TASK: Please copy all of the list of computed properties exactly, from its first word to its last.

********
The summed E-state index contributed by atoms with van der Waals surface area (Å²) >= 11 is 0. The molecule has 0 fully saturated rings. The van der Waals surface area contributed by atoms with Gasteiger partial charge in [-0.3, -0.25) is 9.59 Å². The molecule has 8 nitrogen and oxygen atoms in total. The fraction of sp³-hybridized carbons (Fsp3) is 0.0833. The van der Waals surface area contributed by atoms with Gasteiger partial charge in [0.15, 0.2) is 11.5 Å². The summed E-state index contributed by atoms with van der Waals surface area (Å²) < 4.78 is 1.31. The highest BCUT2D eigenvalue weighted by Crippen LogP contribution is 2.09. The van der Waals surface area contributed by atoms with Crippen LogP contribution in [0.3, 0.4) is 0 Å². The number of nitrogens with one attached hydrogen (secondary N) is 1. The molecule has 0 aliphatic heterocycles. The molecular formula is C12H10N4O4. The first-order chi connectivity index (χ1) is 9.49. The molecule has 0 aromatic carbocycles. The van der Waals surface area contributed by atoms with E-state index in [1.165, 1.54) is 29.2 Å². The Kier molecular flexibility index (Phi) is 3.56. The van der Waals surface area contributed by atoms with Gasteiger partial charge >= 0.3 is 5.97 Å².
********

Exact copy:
The summed E-state index contributed by atoms with van der Waals surface area (Å²) >= 11 is 0. The molecule has 0 fully saturated rings. The van der Waals surface area contributed by atoms with Gasteiger partial charge in [-0.3, -0.25) is 9.59 Å². The molecule has 8 nitrogen and oxygen atoms in total. The fraction of sp³-hybridized carbons (Fsp3) is 0.0833. The van der Waals surface area contributed by atoms with Gasteiger partial charge in [0.15, 0.2) is 11.5 Å². The summed E-state index contributed by atoms with van der Waals surface area (Å²) < 4.78 is 1.31. The highest BCUT2D eigenvalue weighted by Crippen LogP contribution is 2.09. The van der Waals surface area contributed by atoms with Crippen LogP contribution in [0.3, 0.4) is 0 Å². The number of nitrogens with one attached hydrogen (secondary N) is 1. The molecule has 0 aliphatic heterocycles. The molecular formula is C12H10N4O4. The first-order chi connectivity index (χ1) is 9.49. The molecule has 0 aromatic carbocycles. The van der Waals surface area contributed by atoms with E-state index in [1.165, 1.54) is 29.2 Å². The Kier molecular flexibility index (Phi) is 3.56. The van der Waals surface area contributed by atoms with Gasteiger partial charge >= 0.3 is 5.97 Å².